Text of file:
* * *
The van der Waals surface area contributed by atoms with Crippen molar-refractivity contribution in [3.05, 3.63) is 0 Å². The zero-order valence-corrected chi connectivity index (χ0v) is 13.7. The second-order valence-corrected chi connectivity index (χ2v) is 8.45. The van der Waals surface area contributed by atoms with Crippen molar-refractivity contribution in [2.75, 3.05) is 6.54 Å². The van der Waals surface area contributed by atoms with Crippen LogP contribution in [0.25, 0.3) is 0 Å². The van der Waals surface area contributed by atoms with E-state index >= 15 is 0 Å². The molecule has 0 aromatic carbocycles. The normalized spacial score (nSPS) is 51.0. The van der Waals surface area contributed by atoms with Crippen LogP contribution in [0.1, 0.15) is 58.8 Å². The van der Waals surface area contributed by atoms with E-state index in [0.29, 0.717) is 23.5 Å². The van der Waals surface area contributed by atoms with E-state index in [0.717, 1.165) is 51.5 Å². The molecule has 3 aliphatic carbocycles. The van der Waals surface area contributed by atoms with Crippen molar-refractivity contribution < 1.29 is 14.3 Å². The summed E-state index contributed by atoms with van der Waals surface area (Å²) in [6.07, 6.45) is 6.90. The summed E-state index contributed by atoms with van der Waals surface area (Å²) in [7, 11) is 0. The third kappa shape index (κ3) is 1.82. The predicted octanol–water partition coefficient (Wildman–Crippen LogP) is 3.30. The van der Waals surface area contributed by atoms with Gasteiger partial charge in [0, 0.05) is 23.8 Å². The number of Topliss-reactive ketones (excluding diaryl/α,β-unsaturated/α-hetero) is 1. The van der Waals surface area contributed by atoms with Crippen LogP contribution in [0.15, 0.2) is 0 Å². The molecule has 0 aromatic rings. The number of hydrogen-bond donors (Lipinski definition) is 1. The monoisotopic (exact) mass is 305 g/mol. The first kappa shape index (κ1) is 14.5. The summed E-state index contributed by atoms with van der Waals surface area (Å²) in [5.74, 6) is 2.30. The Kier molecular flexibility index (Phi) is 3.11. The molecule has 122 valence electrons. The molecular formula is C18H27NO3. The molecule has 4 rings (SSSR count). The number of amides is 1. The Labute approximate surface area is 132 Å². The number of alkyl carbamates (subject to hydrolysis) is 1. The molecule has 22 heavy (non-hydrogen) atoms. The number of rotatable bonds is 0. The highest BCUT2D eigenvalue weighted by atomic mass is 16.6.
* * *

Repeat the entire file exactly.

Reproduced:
The van der Waals surface area contributed by atoms with Crippen molar-refractivity contribution in [3.05, 3.63) is 0 Å². The zero-order valence-corrected chi connectivity index (χ0v) is 13.7. The second-order valence-corrected chi connectivity index (χ2v) is 8.45. The van der Waals surface area contributed by atoms with Crippen molar-refractivity contribution in [2.75, 3.05) is 6.54 Å². The van der Waals surface area contributed by atoms with Crippen LogP contribution in [0.25, 0.3) is 0 Å². The van der Waals surface area contributed by atoms with E-state index >= 15 is 0 Å². The molecule has 0 aromatic carbocycles. The normalized spacial score (nSPS) is 51.0. The van der Waals surface area contributed by atoms with Crippen LogP contribution in [0.1, 0.15) is 58.8 Å². The van der Waals surface area contributed by atoms with E-state index in [0.29, 0.717) is 23.5 Å². The van der Waals surface area contributed by atoms with E-state index in [0.717, 1.165) is 51.5 Å². The molecule has 3 aliphatic carbocycles. The van der Waals surface area contributed by atoms with Crippen molar-refractivity contribution < 1.29 is 14.3 Å². The summed E-state index contributed by atoms with van der Waals surface area (Å²) in [6.07, 6.45) is 6.90. The summed E-state index contributed by atoms with van der Waals surface area (Å²) in [7, 11) is 0. The third kappa shape index (κ3) is 1.82. The predicted octanol–water partition coefficient (Wildman–Crippen LogP) is 3.30. The van der Waals surface area contributed by atoms with Gasteiger partial charge in [0, 0.05) is 23.8 Å². The number of Topliss-reactive ketones (excluding diaryl/α,β-unsaturated/α-hetero) is 1. The van der Waals surface area contributed by atoms with Crippen LogP contribution in [0.15, 0.2) is 0 Å². The molecule has 0 aromatic rings. The number of hydrogen-bond donors (Lipinski definition) is 1. The monoisotopic (exact) mass is 305 g/mol. The first kappa shape index (κ1) is 14.5. The summed E-state index contributed by atoms with van der Waals surface area (Å²) in [5.74, 6) is 2.30. The Kier molecular flexibility index (Phi) is 3.11. The molecule has 122 valence electrons. The molecular formula is C18H27NO3. The molecule has 4 rings (SSSR count). The number of amides is 1. The Labute approximate surface area is 132 Å². The number of alkyl carbamates (subject to hydrolysis) is 1. The molecule has 22 heavy (non-hydrogen) atoms. The number of rotatable bonds is 0. The highest BCUT2D eigenvalue weighted by atomic mass is 16.6.